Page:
Friday, March 16, 2018

Data Analysis Using Gephi, a Digital Humanities Case Study

Chinese Canadian Stories – Uncommon Histories from a Common Past was a collaborative project that I was a part of during an earlier part of my career as a librarian, and one I'm re-visiting again in the context of digital humanities.   Interestingly, when we began, we had no idea of the term DH.  I was more involved in the community engagement aspect of the project (which is also an important ingredient in DH projects).  Between 2006-2008, a team of student researchers at UBC working with Prof. Peter Ward and Prof. Henry Yu who spent two years painstakingly recording the data for every one of the over 97,000 Chinese in the Chinese Head Tax Register.  For each of the Chinese who entered Canada, the data included names, age, height, villages and counties of origin and through a digital database, the project enabled us a powerful research tool for understanding who these migrants were, where they left, and where they were going in Canada.  The irony is that the practice of restricting immigration actually left researchers a rich data collection of those early Canadian migrants.

While the project collaborated with the local Chinese Canadian community to preserve their culture and history through outreach and actively collecting materials for its web portal, an unintended yet innovative result was the emergence of digital tools and techniques normally used in the sciences enabled us to examine the records of the migrants. Through the project, the researchers published a few peer-reviewed research papers documenting their use of Gephi, a visualization network analysis tool, which plotted locations in Saskatchewan based on longitude, latitude, and a tool called Ego Network, which it allows us to select any node in the network and filter the network to only see its connections.

In Gephi, to have a high betweenness centrality score would mean that you are integral in connecting elements within the network. In the Saskatchewan network produced by Gephi, three major destinations emerge: Saskatoon, Regina, and Moose Jaw. Swift Current, while a major destination, does not have as many links to highly-connected places as Saskatoon, Regina, and Moose Jaw (which predictably are very connected to each other). Some of the major families in this network also start to emerge: there was a strong Ma clan association that had through chain migration spread across Saskatchewan.  Combined with oral histories and analog research, this method of DH inquiry is a supremely powerful way to enhance discover and to visually tell the story of our findings.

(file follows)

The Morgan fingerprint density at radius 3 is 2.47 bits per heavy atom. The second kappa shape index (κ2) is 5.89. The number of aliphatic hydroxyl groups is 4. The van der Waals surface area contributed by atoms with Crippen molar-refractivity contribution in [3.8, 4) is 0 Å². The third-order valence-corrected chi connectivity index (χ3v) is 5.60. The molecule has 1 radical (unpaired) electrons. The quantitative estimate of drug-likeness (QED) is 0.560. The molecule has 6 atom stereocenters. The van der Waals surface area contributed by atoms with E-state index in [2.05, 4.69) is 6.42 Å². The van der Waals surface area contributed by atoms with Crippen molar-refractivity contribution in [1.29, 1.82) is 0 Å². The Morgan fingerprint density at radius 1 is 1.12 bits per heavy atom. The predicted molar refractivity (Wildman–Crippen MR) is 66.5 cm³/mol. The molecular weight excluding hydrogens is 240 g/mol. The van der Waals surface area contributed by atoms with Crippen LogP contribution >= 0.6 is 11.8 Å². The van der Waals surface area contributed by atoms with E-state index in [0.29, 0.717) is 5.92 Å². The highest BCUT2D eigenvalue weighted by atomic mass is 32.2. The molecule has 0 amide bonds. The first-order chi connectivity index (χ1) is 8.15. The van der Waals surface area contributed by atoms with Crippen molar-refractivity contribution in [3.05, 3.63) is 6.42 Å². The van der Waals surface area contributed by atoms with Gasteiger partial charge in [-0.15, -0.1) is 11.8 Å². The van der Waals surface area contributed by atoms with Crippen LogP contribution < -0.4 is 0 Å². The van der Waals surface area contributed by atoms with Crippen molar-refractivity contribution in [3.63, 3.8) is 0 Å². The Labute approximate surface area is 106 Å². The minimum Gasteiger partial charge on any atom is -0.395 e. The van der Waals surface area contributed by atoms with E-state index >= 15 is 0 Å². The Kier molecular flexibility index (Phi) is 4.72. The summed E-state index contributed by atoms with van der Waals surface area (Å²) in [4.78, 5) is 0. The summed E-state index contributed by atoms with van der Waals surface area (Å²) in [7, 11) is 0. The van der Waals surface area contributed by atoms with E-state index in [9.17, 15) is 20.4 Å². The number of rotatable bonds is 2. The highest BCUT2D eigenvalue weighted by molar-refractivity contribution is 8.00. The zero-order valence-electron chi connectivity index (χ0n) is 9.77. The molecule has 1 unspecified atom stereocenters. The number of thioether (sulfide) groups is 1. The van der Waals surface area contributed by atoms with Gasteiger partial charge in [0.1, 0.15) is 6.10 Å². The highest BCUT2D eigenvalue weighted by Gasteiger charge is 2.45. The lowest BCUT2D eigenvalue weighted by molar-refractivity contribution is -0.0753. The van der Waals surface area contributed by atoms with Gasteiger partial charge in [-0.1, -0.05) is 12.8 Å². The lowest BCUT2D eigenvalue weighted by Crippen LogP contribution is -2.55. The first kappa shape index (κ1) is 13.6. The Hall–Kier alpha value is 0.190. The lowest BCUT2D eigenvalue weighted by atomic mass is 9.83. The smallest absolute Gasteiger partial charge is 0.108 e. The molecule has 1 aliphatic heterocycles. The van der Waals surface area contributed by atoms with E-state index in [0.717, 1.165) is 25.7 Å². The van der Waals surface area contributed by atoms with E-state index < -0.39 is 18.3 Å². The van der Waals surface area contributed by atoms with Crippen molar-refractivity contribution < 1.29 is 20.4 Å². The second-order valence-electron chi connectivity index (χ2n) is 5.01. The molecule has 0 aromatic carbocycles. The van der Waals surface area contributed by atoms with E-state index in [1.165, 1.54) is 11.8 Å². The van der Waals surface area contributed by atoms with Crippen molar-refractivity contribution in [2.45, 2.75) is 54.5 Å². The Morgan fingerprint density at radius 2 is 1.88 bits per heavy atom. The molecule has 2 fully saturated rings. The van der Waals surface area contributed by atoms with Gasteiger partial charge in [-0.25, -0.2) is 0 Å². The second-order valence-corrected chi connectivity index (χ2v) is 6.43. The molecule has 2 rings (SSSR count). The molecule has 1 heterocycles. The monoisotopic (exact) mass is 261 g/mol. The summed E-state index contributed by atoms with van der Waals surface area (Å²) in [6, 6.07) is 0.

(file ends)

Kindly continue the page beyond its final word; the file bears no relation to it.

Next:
The Ma family appears to be much more important in the Regina network than in the Moose Jaw network. In order to produce these networks using Gephi, the researchers combed through all the immigrants that listed Saskatchewan as their destination but had to deduce the Romanized form of their surnames. There are quite a few Romanizations that have multiple possible Chinese surnames associated with Ma.  For instance, in anayzing the Regina network, it becomes clear that the Luo and Liu who are from Yuemingcun in Sen Ning are probably the same family--either Luo or Liu, not both.   My colleagues at Asian Library, including the now retired Eleanor Yuen, have pioneered the way for future research by mapping the villages and towns recorded in the Register of Chinese Immigration to Canada from 1885 to 1949 in their original Chinese character names. 
The project was furthered with the great help at the Spatial History Project, Center for Spatial and Textual Analysis [CESTA] at Stanford University.

Using the variables of family name, village origin, and destination in Saskatchewan, Stanford researcher Stephanie Chan used Gephi to produce network patterns for four Chinese family lineages that visualize the weighted correspondence of family name and village origin in creating family chains and connection between destinations. Of course, this preliminary visualization is limited to only describing the Ma family in Saskatchewan.   There's still much data to be analyzed.   The work has just begun. 
Historical Chinese Language Materials in British Columbia (HCLMBC) was a collaboration between UBC and SFU to digitize historical records and images related to Chinese settlement and life in British Columbia.

Sources for more reading:

Yu, Henry, and Stephanie Chan. " The Cantonese Pacific: Migration Networks and Mobility Across Space and Time." Trans-Pacific Mobilities: The Chinese and Canada (2017): 25. [Link]

Hermansen, S. and H. Yu. “The Irony of Discrimination: Mapping Historical Migration Using Chinese Head Tax Data.” In Historical GIS Research in Canada, J. Bonnel and M. Fortin (Eds.), University of Calgary Press, 2014. [Link]

 Murphy, Nathan. "Review of a Digital History Tool: Gephi–Networking through History."

Calma, Angelito, and Martin Davies. 2017. Geographies of influence: A citation network analysis of higher education 1972–2014. Scientometrics 110 (3): 1579-99. [Link]

More Networks in the Humanities or Did books have DNA? [Link]
Stanford Gephi Workshop materials. [Link]